As I’m putting the (hopefully) final touches on a short textbook that I’m writing entitled “Handbook on Science Literacy”, I’ve been thinking a lot about how to recommend a person go about systematically investigating a scientific issue without having any background in it. Sure, you can learn how to read and understand a scientific article, but let’s be honest—far too many people choose instead to do a quick web search and let that settle the question. This practice works okay in some instances, but in others it produces misleading or wrong answers.
I want to share with you my strategies for flunking out of the University of Google.
This is one instance where flunking is a good thing. A graduate of the University of Google chooses to accept only information that supports his or her position, and ignores or dismisses information in conflict with it. A graduate of the University of Google will not be able to answer the question “What kind of evidence would change your mind on this subject?” It’s insidious, because once their opinions are formed in this way, they tend to identify with other people who share those opinions, and any new information that comes their way will either be accepted or rejected on the basis of which position they’ve already taken (the cultural cognition effect)
None of us want to be that kind of person.
Flunking out requires a decent amount of work, and the willingness to accept that you might be wrong about a subject from time to time. You’ll need to become more aware of your own cognitive biases, and have some strategies for overcoming them.
So as a preliminary step down the road to science literacy, I’ve put my thoughts on this together into a guide to learning about a subject in which you have no background. It’s an exercise; please don’t shortcut the process and go to Wikipedia, or you’ll miss the whole point.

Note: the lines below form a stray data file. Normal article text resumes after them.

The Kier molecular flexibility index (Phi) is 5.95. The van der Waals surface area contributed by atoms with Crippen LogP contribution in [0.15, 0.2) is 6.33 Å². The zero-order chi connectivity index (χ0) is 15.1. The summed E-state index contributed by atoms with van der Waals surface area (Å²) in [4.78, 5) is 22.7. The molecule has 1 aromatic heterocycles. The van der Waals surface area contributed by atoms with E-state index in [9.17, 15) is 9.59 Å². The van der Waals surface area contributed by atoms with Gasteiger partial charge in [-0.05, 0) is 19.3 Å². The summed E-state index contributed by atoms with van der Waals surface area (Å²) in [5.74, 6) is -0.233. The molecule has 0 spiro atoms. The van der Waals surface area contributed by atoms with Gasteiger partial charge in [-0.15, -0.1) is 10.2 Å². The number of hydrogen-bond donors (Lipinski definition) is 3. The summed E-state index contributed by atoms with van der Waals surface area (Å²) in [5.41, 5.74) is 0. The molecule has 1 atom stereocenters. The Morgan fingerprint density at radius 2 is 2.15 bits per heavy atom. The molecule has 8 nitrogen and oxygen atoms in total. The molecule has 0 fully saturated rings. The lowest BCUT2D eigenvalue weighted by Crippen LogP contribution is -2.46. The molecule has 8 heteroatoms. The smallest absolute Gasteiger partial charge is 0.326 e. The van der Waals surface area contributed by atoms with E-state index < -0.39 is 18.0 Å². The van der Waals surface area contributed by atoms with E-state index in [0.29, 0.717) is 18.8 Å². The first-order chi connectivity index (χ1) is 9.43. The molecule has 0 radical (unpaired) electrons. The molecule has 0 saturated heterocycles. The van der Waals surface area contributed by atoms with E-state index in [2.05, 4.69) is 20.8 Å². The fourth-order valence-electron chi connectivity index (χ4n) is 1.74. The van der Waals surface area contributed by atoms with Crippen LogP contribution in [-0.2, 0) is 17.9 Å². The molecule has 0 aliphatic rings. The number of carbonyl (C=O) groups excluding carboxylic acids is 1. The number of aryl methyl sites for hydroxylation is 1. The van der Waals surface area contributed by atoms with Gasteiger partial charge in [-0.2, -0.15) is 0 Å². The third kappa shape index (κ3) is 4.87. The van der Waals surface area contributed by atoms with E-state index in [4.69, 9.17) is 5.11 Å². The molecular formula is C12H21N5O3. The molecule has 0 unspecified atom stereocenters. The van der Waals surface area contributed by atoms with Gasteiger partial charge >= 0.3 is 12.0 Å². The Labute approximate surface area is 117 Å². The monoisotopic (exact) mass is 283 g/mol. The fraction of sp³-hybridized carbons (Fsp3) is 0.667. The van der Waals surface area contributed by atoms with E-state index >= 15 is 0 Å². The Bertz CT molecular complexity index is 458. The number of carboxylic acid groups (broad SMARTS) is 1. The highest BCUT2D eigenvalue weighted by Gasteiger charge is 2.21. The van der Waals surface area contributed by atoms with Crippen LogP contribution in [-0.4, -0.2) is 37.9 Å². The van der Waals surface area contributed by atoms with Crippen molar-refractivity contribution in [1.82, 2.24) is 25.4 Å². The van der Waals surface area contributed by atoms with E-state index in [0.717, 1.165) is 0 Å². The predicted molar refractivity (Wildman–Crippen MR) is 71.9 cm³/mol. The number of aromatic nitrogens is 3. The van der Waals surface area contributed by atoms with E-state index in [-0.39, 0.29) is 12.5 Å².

1. Start by identifying a question that you want to find an accurate answer to, such as “Do vaccines cause autism?” or “Is genetically modified food harmful to human health?”, or “Do cell phones cause cancer?”. Try to keep this as specific as possible. Remember: one question can build upon another, but answer them one at a time.
2. Now turn that question into a testable null hypothesis. In the examples above, your hypotheses could be:
- “Vaccines do not cause autism”
- “Genetically modified food is not harmful to human health.”
- “Cell phones do not cause cancer.”
Remember that in order to accurately answer your question, your hypothesis must be falsifiable! That is, you must be able to articulate what kind of evidence would disprove it. If you can’t, it might not be a scientific question, or you might have already made up your mind on the subject. Be honest with yourself: are you trying to find the truth on a subject, or just the kind of information you’re comfortable with?
3. Write down a few notes on what kinds of evidence would disprove your hypothesis. How would you design an experiment to collect this evidence?
4. Open up three separate browser windows:
5. Type key words from your hypothesis into the search bar of each page. Examine the first few pages of results from each search, taking notes summarizing what you found in each type of search. Note the type of publication and whether that publication was likely peer reviewed, as best as you can tell. Why peer review matters so much. Journals indexed on PubMed will be peer reviewed*. Books aren’t often peer reviewed, so I tend to assume they aren’t unless I know otherwise.
Here are notes on the first two results from my Google Scholar search just to give you an idea of how I do it:
Vaccines, autism, chronic inflammation: the new epidemic—book published by the National Vaccine Information Center (probably not peer reviewed)
Vaccines and autism: evidence does not support a causal association—journal article published in Clinical Pharmacology and Therapeutics (peer reviewed)